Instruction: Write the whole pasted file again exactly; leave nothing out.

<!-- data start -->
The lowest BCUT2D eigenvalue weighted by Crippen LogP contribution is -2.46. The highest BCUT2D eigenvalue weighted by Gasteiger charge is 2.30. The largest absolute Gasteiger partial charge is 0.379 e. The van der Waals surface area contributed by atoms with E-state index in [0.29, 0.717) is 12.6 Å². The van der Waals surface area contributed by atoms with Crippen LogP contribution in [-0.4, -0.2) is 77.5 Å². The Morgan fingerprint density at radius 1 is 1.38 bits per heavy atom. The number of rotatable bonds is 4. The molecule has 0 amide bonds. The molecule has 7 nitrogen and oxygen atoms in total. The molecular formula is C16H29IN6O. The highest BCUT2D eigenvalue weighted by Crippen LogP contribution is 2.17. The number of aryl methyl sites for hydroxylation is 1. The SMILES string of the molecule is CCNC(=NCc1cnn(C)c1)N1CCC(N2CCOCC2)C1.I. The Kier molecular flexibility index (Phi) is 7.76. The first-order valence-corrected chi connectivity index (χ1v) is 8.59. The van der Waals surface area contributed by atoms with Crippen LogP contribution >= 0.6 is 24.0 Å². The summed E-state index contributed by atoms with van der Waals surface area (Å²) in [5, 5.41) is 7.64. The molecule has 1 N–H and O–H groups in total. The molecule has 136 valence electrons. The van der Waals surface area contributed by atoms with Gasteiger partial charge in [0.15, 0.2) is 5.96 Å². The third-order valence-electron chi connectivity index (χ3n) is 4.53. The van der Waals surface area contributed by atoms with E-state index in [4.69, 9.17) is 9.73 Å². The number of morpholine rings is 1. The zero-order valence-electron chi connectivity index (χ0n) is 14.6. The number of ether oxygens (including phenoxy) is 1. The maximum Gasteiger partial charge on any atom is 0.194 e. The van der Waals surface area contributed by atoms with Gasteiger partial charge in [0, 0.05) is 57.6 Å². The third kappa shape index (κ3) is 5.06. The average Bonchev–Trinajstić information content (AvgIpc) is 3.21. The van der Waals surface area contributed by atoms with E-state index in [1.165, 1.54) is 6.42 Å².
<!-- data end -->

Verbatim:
The lowest BCUT2D eigenvalue weighted by Crippen LogP contribution is -2.46. The highest BCUT2D eigenvalue weighted by Gasteiger charge is 2.30. The largest absolute Gasteiger partial charge is 0.379 e. The van der Waals surface area contributed by atoms with E-state index in [0.29, 0.717) is 12.6 Å². The van der Waals surface area contributed by atoms with Crippen LogP contribution in [-0.4, -0.2) is 77.5 Å². The Morgan fingerprint density at radius 1 is 1.38 bits per heavy atom. The number of rotatable bonds is 4. The molecule has 0 amide bonds. The molecule has 7 nitrogen and oxygen atoms in total. The molecular formula is C16H29IN6O. The highest BCUT2D eigenvalue weighted by Crippen LogP contribution is 2.17. The number of aryl methyl sites for hydroxylation is 1. The SMILES string of the molecule is CCNC(=NCc1cnn(C)c1)N1CCC(N2CCOCC2)C1.I. The Kier molecular flexibility index (Phi) is 7.76. The first-order valence-corrected chi connectivity index (χ1v) is 8.59. The van der Waals surface area contributed by atoms with Crippen LogP contribution >= 0.6 is 24.0 Å². The summed E-state index contributed by atoms with van der Waals surface area (Å²) in [5, 5.41) is 7.64. The molecule has 1 N–H and O–H groups in total. The molecule has 136 valence electrons. The van der Waals surface area contributed by atoms with Gasteiger partial charge in [0.15, 0.2) is 5.96 Å². The third-order valence-electron chi connectivity index (χ3n) is 4.53. The van der Waals surface area contributed by atoms with E-state index in [4.69, 9.17) is 9.73 Å². The number of morpholine rings is 1. The zero-order valence-electron chi connectivity index (χ0n) is 14.6. The number of ether oxygens (including phenoxy) is 1. The maximum Gasteiger partial charge on any atom is 0.194 e. The van der Waals surface area contributed by atoms with Gasteiger partial charge in [0, 0.05) is 57.6 Å². The third kappa shape index (κ3) is 5.06. The average Bonchev–Trinajstić information content (AvgIpc) is 3.21. The van der Waals surface area contributed by atoms with E-state index in [1.165, 1.54) is 6.42 Å².